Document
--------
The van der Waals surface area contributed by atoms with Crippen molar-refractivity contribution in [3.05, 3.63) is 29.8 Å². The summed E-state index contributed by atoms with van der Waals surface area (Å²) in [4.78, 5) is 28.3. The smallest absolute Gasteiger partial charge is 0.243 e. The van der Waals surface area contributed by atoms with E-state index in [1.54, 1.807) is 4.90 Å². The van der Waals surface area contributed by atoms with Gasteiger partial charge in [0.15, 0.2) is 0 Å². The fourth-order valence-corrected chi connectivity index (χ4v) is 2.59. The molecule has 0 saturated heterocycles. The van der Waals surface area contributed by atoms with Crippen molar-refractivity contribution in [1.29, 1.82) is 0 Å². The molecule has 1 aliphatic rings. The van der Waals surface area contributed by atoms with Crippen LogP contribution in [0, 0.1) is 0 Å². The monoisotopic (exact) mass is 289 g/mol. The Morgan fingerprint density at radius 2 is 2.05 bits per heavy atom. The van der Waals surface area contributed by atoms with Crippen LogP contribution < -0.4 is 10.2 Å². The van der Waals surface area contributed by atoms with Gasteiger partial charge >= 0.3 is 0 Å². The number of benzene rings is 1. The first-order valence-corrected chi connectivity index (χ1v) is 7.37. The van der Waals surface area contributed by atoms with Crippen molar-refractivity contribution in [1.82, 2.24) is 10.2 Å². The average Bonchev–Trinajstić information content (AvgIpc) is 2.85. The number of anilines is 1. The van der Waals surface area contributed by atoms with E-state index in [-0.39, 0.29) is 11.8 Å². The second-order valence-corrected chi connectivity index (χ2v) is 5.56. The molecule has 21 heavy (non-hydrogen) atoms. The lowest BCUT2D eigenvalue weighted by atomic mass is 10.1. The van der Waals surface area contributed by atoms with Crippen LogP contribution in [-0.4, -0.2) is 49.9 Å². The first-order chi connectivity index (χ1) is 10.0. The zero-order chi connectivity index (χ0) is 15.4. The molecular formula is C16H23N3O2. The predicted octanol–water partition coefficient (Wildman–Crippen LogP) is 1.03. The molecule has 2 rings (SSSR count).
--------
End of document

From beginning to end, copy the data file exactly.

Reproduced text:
The van der Waals surface area contributed by atoms with Crippen molar-refractivity contribution in [3.05, 3.63) is 29.8 Å². The summed E-state index contributed by atoms with van der Waals surface area (Å²) in [4.78, 5) is 28.3. The smallest absolute Gasteiger partial charge is 0.243 e. The van der Waals surface area contributed by atoms with E-state index in [1.54, 1.807) is 4.90 Å². The van der Waals surface area contributed by atoms with Gasteiger partial charge in [0.15, 0.2) is 0 Å². The fourth-order valence-corrected chi connectivity index (χ4v) is 2.59. The molecule has 0 saturated heterocycles. The van der Waals surface area contributed by atoms with Crippen molar-refractivity contribution in [1.29, 1.82) is 0 Å². The molecule has 1 aliphatic rings. The van der Waals surface area contributed by atoms with Crippen LogP contribution in [0, 0.1) is 0 Å². The monoisotopic (exact) mass is 289 g/mol. The Morgan fingerprint density at radius 2 is 2.05 bits per heavy atom. The van der Waals surface area contributed by atoms with Crippen LogP contribution < -0.4 is 10.2 Å². The van der Waals surface area contributed by atoms with Gasteiger partial charge >= 0.3 is 0 Å². The number of benzene rings is 1. The first-order valence-corrected chi connectivity index (χ1v) is 7.37. The van der Waals surface area contributed by atoms with Crippen molar-refractivity contribution in [1.82, 2.24) is 10.2 Å². The average Bonchev–Trinajstić information content (AvgIpc) is 2.85. The number of anilines is 1. The van der Waals surface area contributed by atoms with E-state index in [-0.39, 0.29) is 11.8 Å². The second-order valence-corrected chi connectivity index (χ2v) is 5.56. The molecule has 21 heavy (non-hydrogen) atoms. The lowest BCUT2D eigenvalue weighted by atomic mass is 10.1. The van der Waals surface area contributed by atoms with Crippen LogP contribution in [-0.4, -0.2) is 49.9 Å². The first-order chi connectivity index (χ1) is 10.0. The zero-order chi connectivity index (χ0) is 15.4. The molecular formula is C16H23N3O2. The predicted octanol–water partition coefficient (Wildman–Crippen LogP) is 1.03. The molecule has 2 rings (SSSR count).